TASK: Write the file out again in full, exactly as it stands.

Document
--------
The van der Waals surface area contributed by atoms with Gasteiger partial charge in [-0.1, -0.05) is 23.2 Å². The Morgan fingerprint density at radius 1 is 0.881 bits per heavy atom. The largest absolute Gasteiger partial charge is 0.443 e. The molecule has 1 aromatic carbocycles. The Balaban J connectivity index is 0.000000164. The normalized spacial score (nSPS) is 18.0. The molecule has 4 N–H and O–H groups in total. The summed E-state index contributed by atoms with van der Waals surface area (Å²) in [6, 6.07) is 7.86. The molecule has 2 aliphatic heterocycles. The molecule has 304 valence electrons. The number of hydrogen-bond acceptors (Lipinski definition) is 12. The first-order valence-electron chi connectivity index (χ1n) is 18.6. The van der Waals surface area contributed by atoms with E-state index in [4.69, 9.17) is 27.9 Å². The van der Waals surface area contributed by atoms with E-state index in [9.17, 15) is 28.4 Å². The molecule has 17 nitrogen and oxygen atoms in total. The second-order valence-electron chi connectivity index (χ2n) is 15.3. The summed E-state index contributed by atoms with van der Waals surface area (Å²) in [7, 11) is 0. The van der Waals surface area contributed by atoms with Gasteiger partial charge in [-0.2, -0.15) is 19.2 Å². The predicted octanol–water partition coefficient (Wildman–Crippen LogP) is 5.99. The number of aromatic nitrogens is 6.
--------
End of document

The van der Waals surface area contributed by atoms with Gasteiger partial charge in [-0.1, -0.05) is 23.2 Å². The Morgan fingerprint density at radius 1 is 0.881 bits per heavy atom. The largest absolute Gasteiger partial charge is 0.443 e. The molecule has 1 aromatic carbocycles. The Balaban J connectivity index is 0.000000164. The normalized spacial score (nSPS) is 18.0. The molecule has 4 N–H and O–H groups in total. The summed E-state index contributed by atoms with van der Waals surface area (Å²) in [6, 6.07) is 7.86. The molecule has 2 aliphatic heterocycles. The molecule has 304 valence electrons. The number of hydrogen-bond acceptors (Lipinski definition) is 12. The first-order valence-electron chi connectivity index (χ1n) is 18.6. The van der Waals surface area contributed by atoms with E-state index in [4.69, 9.17) is 27.9 Å². The van der Waals surface area contributed by atoms with E-state index in [9.17, 15) is 28.4 Å². The molecule has 17 nitrogen and oxygen atoms in total. The second-order valence-electron chi connectivity index (χ2n) is 15.3. The summed E-state index contributed by atoms with van der Waals surface area (Å²) in [7, 11) is 0. The van der Waals surface area contributed by atoms with Gasteiger partial charge in [-0.2, -0.15) is 19.2 Å². The predicted octanol–water partition coefficient (Wildman–Crippen LogP) is 5.99. The number of aromatic nitrogens is 6.